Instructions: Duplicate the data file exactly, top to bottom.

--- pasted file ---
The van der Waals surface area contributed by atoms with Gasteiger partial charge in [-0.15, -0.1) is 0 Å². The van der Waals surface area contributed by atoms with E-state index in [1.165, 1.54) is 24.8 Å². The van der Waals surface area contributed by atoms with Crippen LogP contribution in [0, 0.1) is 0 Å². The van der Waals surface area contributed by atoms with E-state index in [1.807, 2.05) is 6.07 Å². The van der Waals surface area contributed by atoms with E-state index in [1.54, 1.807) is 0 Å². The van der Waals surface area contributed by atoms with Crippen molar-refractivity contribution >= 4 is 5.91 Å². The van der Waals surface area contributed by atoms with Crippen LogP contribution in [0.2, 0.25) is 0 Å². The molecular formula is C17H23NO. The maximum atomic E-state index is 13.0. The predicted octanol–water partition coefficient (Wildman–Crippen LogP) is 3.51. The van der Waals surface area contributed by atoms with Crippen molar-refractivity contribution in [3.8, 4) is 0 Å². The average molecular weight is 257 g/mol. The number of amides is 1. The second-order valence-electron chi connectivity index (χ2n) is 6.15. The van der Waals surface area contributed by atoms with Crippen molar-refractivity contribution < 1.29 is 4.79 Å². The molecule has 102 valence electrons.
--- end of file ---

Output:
The van der Waals surface area contributed by atoms with Gasteiger partial charge in [-0.15, -0.1) is 0 Å². The van der Waals surface area contributed by atoms with E-state index in [1.165, 1.54) is 24.8 Å². The van der Waals surface area contributed by atoms with Crippen LogP contribution in [0, 0.1) is 0 Å². The van der Waals surface area contributed by atoms with E-state index in [1.807, 2.05) is 6.07 Å². The van der Waals surface area contributed by atoms with E-state index in [1.54, 1.807) is 0 Å². The van der Waals surface area contributed by atoms with Crippen molar-refractivity contribution >= 4 is 5.91 Å². The van der Waals surface area contributed by atoms with Crippen LogP contribution in [0.2, 0.25) is 0 Å². The molecular formula is C17H23NO. The maximum atomic E-state index is 13.0. The predicted octanol–water partition coefficient (Wildman–Crippen LogP) is 3.51. The van der Waals surface area contributed by atoms with Crippen molar-refractivity contribution in [3.8, 4) is 0 Å². The average molecular weight is 257 g/mol. The number of amides is 1. The second-order valence-electron chi connectivity index (χ2n) is 6.15. The van der Waals surface area contributed by atoms with Crippen molar-refractivity contribution < 1.29 is 4.79 Å². The molecule has 102 valence electrons.